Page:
Installation of the Hemo Gorge sculpture did not go exactly to plan on Saturday, with the inner helix requiring more adjustment to fit.
The sculpture - named Te Ahi Tupua - was moved from the Kilwell Fibretube warehouse on Te Ngae Rd to the Hemo Gorge roundabout early on Saturday morning.
Rotorua Lakes Council operations manager Jocelyn Mikaere said the council was pleased with the operation to transport the 12m-high 3D-printed sculpture, calling the helicopter transport "textbook".
"The outer helix was secured in place within minutes.
"However, the inner helix took more manoeuvring than expected to get it into place as the tolerances were very tight between the helices."
Mikaere said to restore traffic flow on Saturday, the inner helix was temporarily fixed in place within the outer helix and secured to allow the installation team more time to adjust it.
"Kilwell now has some pre-scheduled work to do on site to connect the inner to the outer helix."
She said the installation of the inner to the base plinth was complete but had required "the temporary removal of several small sections of inner tube".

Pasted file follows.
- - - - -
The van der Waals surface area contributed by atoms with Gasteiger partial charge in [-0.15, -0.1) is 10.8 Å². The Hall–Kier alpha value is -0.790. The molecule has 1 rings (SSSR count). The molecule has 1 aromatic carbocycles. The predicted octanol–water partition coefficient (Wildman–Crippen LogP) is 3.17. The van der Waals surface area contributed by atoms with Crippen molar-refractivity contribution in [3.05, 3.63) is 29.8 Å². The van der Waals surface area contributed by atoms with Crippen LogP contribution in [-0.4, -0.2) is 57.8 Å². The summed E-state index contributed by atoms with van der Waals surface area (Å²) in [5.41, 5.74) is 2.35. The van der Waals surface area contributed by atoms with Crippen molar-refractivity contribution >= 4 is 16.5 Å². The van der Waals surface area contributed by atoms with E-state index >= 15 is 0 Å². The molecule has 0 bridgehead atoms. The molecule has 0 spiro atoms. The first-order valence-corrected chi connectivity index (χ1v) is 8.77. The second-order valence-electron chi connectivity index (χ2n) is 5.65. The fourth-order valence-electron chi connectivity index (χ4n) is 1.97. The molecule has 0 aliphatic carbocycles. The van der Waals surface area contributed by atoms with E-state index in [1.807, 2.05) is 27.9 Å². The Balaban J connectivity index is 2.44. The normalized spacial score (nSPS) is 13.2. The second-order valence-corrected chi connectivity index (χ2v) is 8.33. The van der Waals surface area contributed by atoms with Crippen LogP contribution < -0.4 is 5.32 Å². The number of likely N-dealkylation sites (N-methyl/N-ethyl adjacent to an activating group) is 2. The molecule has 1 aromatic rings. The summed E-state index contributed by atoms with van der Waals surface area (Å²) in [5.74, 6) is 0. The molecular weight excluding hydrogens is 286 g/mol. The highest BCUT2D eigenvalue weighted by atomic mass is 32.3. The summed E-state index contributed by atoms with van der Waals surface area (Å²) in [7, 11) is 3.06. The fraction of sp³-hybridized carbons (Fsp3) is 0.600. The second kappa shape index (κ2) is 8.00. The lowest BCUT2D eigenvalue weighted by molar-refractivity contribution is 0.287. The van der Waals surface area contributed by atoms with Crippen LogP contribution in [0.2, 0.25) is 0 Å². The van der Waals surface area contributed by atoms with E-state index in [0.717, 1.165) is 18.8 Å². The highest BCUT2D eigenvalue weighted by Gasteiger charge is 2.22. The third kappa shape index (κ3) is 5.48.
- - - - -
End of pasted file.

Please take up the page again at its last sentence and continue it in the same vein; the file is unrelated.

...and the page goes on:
"These tubes and the additional post installation inner to outer tubes will be installed over the next few weeks."
The sculpture courted controversy being three years behind schedule and at a total cost of $743,029 - an estimated $204,361 over budget.
Others had taken to social media to say Waka Kotahi NZ Transport Agency - which contributed $200,000 to the sculpture - should instead focus on the camber of the road.
Last week a Waka Kotahi NZTA spokeswoman said the organisation had carried out a safety audit of the roundabout soon after construction, which did not identify any issues with the camber.
"Following recent feedback we have commissioned a further post construction review of the roundabout to look at a range of things, including road geometry, camber, driver behaviours and speed.
"Any issues identified by the review will be fully investigated and any remedial works programmed as appropriate."